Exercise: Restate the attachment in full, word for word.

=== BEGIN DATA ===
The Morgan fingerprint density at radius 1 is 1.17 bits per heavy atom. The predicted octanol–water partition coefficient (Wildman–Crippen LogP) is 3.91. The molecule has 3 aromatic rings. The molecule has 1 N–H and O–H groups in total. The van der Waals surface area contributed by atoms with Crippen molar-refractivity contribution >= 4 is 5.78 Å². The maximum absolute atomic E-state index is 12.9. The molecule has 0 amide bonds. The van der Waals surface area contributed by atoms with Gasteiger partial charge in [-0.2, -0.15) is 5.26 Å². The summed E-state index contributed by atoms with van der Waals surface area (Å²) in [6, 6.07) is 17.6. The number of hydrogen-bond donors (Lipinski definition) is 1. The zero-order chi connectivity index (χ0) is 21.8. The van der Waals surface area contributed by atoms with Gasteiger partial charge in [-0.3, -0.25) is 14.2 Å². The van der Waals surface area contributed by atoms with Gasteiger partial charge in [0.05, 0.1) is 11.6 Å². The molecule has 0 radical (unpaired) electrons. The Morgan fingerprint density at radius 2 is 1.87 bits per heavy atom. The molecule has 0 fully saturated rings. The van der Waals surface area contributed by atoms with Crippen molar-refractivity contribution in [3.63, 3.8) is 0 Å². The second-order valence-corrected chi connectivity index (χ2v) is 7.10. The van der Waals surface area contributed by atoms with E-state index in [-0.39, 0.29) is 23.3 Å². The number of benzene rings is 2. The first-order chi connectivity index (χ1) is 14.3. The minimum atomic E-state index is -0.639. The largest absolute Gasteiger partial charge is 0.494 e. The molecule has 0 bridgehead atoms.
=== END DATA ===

The Morgan fingerprint density at radius 1 is 1.17 bits per heavy atom. The predicted octanol–water partition coefficient (Wildman–Crippen LogP) is 3.91. The molecule has 3 aromatic rings. The molecule has 1 N–H and O–H groups in total. The van der Waals surface area contributed by atoms with Crippen molar-refractivity contribution >= 4 is 5.78 Å². The maximum absolute atomic E-state index is 12.9. The molecule has 0 amide bonds. The van der Waals surface area contributed by atoms with Gasteiger partial charge in [-0.2, -0.15) is 5.26 Å². The summed E-state index contributed by atoms with van der Waals surface area (Å²) in [6, 6.07) is 17.6. The number of hydrogen-bond donors (Lipinski definition) is 1. The zero-order chi connectivity index (χ0) is 21.8. The van der Waals surface area contributed by atoms with Gasteiger partial charge in [-0.3, -0.25) is 14.2 Å². The van der Waals surface area contributed by atoms with Gasteiger partial charge in [0.05, 0.1) is 11.6 Å². The molecule has 0 radical (unpaired) electrons. The Morgan fingerprint density at radius 2 is 1.87 bits per heavy atom. The molecule has 0 fully saturated rings. The van der Waals surface area contributed by atoms with Crippen molar-refractivity contribution in [3.63, 3.8) is 0 Å². The second-order valence-corrected chi connectivity index (χ2v) is 7.10. The van der Waals surface area contributed by atoms with E-state index in [-0.39, 0.29) is 23.3 Å². The number of benzene rings is 2. The first-order chi connectivity index (χ1) is 14.3. The minimum atomic E-state index is -0.639. The largest absolute Gasteiger partial charge is 0.494 e. The molecule has 0 bridgehead atoms.